Trant's legs had been shredded by one of the alien creatures on the planet below. They appeared to have healed, but B'Oraq had, typically, insisted he remain in the medical bay overnight, as if a biobed were a proper place for a soldier. Trant was as proud a warrior as you could find, and might have made a fine officer. Apparently, though, his way was blocked. When they were assigned to the Gorkon together months ago, Trant had told Maris: "The sons of petty criminals do not become officers."
"Yes," he said now in reply to Maris's comment. "Our yIntagh of a doctor warned me that I would have 'difficulty' walking. She also said she was going to recommend I remain shipboard for the time being." He scowled. "I believe she meant that as a joke."
Maris grinned. "It is hard to tell with her. She learned medicine in the Federation, remember -- I believe she has picked up their peculiar sense of humor."
"Perhaps." He gazed dolefully at the bunks. "Lieutenant Toq had better hope that we do not encounter each other away from prying eyes."
Maris barked a laugh. "Speak a little louder, fool. Perhaps Lokor will hear you and kill you once and for all."
Another voice said, "Lokor wouldn't waste his time on such sputum as yourselves."
Looking past Trant, Maris saw Leader Wol approaching the bunk area, along with G'joth, an old bekk with waist-length white hair and a horn-shaped beard, and the infamous Bekk Goran, by far the largest and strongest Klingon on the Gorkon -- and, perhaps, in the Defense Force. He towered over the other two by a full head.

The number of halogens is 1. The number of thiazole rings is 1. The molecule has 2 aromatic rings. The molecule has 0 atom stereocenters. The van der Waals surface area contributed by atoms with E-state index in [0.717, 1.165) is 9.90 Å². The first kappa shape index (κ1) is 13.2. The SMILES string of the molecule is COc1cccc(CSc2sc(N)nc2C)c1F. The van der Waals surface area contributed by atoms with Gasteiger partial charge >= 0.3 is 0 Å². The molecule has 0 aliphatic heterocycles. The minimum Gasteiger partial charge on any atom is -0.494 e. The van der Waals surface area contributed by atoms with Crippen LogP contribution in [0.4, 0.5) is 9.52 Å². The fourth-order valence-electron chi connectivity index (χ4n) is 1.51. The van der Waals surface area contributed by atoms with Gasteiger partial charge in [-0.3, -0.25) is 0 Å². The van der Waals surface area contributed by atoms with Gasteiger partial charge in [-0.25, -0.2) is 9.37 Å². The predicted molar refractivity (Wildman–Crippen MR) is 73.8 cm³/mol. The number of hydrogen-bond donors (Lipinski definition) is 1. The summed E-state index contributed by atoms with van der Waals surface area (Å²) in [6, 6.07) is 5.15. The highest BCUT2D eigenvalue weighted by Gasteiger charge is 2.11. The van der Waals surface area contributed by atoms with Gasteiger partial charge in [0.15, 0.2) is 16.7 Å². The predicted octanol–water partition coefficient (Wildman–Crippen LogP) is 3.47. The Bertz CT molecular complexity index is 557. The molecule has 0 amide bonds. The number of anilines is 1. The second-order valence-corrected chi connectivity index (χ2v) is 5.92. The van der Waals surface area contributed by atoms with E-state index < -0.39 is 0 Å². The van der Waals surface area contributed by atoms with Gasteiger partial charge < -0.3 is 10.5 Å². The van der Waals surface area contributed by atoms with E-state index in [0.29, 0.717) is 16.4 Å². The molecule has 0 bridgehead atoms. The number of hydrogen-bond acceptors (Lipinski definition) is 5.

"And he won't need to," Wol said. "Because I will kill you long before he even has the chance to if given the slightest provocation. You were assigned to the fifteenth because I requested it. Toq made me responsible for you, and I take my responsibilities veryseriously."
"This is madness!" Trant spit on the deck. "We are warriors of the seventh. To be sent to the fifteenth is -- "
"Fitting." Wol smiled nastily as she said it. At least this Leader has all her teeth, Maris thought with amusement.
"I disagree," G'joth said. "I was hoping for worthy replacements for Davok and Krevor, not these two petaQ."
Trant advanced on the bekk. "You dare!"
Goran also advanced, his massive form looming over Trant. "If you touch my friend G'joth, I will break you in two, Trant."
Trant ceased his advance. Goran had held a superdense koltanium rock on his back for over seven hours on San-Tarah. He truly could break Trant into two separate pieces if he put his mind to it, and Maris was glad to see that his comrade wasn't foolish enough to put that to the test.
"This is Bekk G'joth," Wol said, indicating the white-haired man, "and this is Bekk Goran. They are part of the fifteenth. If you're lucky, Trant, you and Maris will live long enough to understand what that means."
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Book Description Star Trek, 2003. Mass Market Paperback. Condition: New. Brand New!. Seller Inventory # VIB0743457161